Last year, in the face of the $28 million gap, the Board sent the university presidents on their way thanking them in advance for the hard decisions they were forced to make. There was little if any discussion about the implications of those cuts. There was no talk of needing to raise tuition further to bridge the gap.
After the previous governor announced in 2012 that he wouldn’t cut the budget further, our then Chancellor stood at a press conference with the Governor, and thanked him for that. Instructions were given by the administration to keep tuition capped at the rate of inflation.
The Board complied, and there were no public recriminations. There was no great debate about the needs of the students and the universities. There certainly was no great concern voiced about how the Board could possibly meet any salary “demands” my association might make at the negotiations table.
Last week, April 3rd marked the first night of Passover. It is tradition at the Seder – the Passover dinner ritual – for the youngest in the room to as the 4 questions – which I recited many times. The first of those questions is “Why is this night different from all other nights?”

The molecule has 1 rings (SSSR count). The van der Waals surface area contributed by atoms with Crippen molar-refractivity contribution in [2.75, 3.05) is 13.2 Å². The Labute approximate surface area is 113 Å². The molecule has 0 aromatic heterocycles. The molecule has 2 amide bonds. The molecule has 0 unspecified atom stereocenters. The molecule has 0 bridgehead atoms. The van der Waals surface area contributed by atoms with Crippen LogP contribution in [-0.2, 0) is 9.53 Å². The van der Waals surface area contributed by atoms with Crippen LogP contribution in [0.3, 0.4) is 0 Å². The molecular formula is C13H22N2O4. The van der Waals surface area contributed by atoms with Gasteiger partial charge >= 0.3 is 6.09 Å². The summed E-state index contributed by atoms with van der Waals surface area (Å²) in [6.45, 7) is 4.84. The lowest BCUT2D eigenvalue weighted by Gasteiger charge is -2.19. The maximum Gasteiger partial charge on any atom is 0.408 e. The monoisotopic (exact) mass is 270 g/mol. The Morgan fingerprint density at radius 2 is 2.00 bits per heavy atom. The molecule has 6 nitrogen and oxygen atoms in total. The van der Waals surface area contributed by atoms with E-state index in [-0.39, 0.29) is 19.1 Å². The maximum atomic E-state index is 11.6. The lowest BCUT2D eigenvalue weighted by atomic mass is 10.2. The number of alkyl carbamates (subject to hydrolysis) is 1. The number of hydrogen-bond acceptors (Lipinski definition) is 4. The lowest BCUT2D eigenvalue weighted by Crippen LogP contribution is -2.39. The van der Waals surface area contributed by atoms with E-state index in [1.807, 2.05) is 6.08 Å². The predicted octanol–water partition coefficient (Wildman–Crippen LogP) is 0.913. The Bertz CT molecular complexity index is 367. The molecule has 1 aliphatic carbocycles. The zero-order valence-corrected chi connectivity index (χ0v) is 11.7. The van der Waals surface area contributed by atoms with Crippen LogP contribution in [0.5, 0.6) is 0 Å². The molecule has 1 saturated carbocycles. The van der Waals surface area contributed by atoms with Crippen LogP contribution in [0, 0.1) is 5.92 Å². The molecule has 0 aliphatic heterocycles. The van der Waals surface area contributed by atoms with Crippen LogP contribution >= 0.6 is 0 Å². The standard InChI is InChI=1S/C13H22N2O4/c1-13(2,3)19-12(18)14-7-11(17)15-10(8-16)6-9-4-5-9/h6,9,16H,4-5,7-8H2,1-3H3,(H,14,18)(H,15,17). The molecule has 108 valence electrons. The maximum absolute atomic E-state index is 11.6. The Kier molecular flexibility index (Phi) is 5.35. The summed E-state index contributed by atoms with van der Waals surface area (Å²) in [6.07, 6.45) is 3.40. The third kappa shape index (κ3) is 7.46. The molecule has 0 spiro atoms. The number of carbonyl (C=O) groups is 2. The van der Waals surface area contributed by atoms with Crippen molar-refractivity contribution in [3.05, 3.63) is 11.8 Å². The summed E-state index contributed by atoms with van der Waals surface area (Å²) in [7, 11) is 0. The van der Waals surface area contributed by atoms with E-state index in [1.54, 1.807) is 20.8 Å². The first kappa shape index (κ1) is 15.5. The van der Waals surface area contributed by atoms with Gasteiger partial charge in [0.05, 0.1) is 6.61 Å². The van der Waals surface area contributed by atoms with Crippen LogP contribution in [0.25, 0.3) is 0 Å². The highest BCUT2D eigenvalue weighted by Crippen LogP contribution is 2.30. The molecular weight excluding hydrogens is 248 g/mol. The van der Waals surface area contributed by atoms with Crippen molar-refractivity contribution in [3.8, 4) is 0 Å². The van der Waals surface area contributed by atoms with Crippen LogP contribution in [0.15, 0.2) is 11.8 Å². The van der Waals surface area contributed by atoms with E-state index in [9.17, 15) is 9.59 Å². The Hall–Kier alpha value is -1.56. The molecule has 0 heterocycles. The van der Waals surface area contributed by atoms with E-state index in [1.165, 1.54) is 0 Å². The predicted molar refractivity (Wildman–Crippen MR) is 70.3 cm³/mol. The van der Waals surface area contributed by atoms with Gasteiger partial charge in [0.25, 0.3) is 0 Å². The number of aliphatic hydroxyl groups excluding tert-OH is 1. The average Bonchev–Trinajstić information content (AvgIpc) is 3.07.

I am certainly no longer the youngest in the room. But after the watching the committee meetings yesterday, as the sun set, I was and I am still motivated to ask, why was yesterday afternoon so different from other afternoons over the last 4 years.
The only difference I can see is that we now have a governor who genuinely wants to restore public higher education. Over two years, he has proposed fully restoring the $90 million cut. He wants no tuition increases because he foresees the Commonwealth working to meet its obligation to public higher education. It would make for a tough year, but it also makes it a lot less tough than the preceding four years.
Thank you Governor Wolf for that, and thank you Secretary Hanger for delivering that message. Thank you Representative Hannah for making the motion to try to bring that about.
I do not know what action the Board will take today or what will be discussed, but after yesterday I am still wondering, why was last night different from all other nights?